>     There are other options to achieve the required gain, and for rubidium
>oscillator control they are  appropriate. One method to increase the gain is
>to use a faster clock and a shorter sample time. Operation of a similar
>design using 74F163 counters at speeds up to 125MHz is possible. Due to path
>delays encountered in high-speed operation, layout becomes a major factor
>for reliable operation at speeds above 50MHz. Standard perf-board techniques
>work well up to 50MHz, so a design was tested using two 74F163 counters, a
>74HC165 shift register, and a 50MHz oscillator in the phase detector. The
>counter is read and reset each second and the results accumulated in the
>PIC. The result is scaled for the sample time chosen (divide by 2 for 60
>sec) and fed to the process. The sample divider used was an ST 74HC393 dual
>binary counter, with one divider used to divide the 10MHz oscillator down to
>625KHz to feed the phase detector and the second divider used to divide the
>50MHz clock by 4 to supply a 12.5MHz clock for the PIC. The faster clock
>reduces the controller span from 4.5e-8 to 2.16e-8, still well beyond the
>span of a rubidium oscillator. It also increases the controller sensitivity
>to 3.6e-9/volt giving an effective gain of 2.08 over the original 24 MHz
>     Another approach to increasing the effective gain is to increase the
>filter constant. This requires more stability in the oscillator to be
>effective, which is just what a rubidium oscillator offers. Each doubling of
>the filter constant effectively increases the gain by 2. Increasing the
>filter constant becomes the best way to get the gain required for a rubidium
>oscillator controller without adding an additional gain stage. Increasing
>the sample time to 60 sec results in a controller sensitivity of 9e-10/volt
>with a 5.4e-9 span using a 50 MHz clock. This configuration will properly
>drive an LPRO with 1e-9 / volt sensitivity using 93% of the available
>controller span. For the lower sensitivity FRS-C, the F1 filter constant is
>adjusted 1 step to scale the filter by an additional factor of 2. This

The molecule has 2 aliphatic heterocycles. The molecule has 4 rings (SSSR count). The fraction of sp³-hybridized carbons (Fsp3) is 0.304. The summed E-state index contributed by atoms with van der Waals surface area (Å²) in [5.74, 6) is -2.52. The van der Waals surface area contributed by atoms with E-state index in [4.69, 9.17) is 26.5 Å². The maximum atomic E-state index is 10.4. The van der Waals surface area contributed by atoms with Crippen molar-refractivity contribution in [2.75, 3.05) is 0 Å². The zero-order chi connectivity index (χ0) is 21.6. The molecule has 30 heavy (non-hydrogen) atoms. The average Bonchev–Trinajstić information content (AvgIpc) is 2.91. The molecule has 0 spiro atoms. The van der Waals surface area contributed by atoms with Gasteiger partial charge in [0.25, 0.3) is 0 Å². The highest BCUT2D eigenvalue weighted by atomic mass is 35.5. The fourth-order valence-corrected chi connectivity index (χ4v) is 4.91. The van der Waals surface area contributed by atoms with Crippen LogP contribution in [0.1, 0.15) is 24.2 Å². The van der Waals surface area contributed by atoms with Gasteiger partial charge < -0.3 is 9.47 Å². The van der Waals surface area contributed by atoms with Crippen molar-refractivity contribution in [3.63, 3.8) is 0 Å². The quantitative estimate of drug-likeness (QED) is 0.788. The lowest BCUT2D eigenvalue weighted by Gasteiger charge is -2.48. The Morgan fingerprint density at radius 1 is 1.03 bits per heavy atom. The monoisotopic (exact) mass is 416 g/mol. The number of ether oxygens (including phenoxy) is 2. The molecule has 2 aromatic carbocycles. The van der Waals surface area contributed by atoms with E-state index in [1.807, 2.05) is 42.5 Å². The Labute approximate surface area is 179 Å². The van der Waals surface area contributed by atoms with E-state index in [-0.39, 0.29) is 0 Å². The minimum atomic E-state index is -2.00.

>results in a controller sensitivity of 4.5e-10 / volt and a span of 2.7e-9.
>This provides a proper match to the FRS-C sensitivity, using 83% of the
>available controller span.
>     Because a rubidium oscillator has poorer short-term stability when
>compared to a good OCXO, short-term variations in EFC should be suppressed
>when using a rubidium oscillator, and the Shera design has an Alpha filter
>available to do just that. Once stable in your selected mode, the Alpha
>filter should be employed to maximize short-term stability. Keep in mind
>that the filter constant is now 2x or 4x longer than the stock controller so
>you are effectively starting the IIR filter in mode 3 or 4 and going up from
>there to effectively mode 8 or 9.  The filter settle time for the highest
>modes become 1 to 2 days, and this can be too long to correct for daily
>variations in the environment. Settle times of about 12 hours produced the
>best long-term stability, with typical 1 day stability of < 5e-13 being
>achieved using a combination of these techniques on an LPRO.
>----- Original Message ----- 
>From: "Christopher Hoover" <ch at murgatroid.com>
>To: <time-nuts at febo.com>
>Sent: Sunday, September 18, 2005 10:40 AM
>Subject: [time-nuts] RE: phase locking Rb to GPS (was time-nuts Digest, Vol
>14, Issue 30)
>>On 9/18 "Tom Clark, W3IWI" <w3iwi at toad.net> wrote:
>>   The frequency knob that you tweak to correct the Rb frequency
>>   passes some tens of ma thru a coil surrounding the RF interaction
>>   region. If you try to phase lock a Rb to GPS, you need to develop
>>   a current source error signal.
>>Hmmm ... can you say more about this current source error signal?
>>I've been thinking of locking my Rb standard to GPS.  I was simply going
>>use the same circuit (1 pps, 10 MHz in; analog EFC voltage out) that I
>>running with my OXCO but with different filter and EFC DAC coefficients.
>>So is this not sufficient to phase lock GPS to a Rb standard?
>>-- Christopher.
>>time-nuts mailing list
>>time-nuts at febo.com
>time-nuts mailing list
>time-nuts at febo.com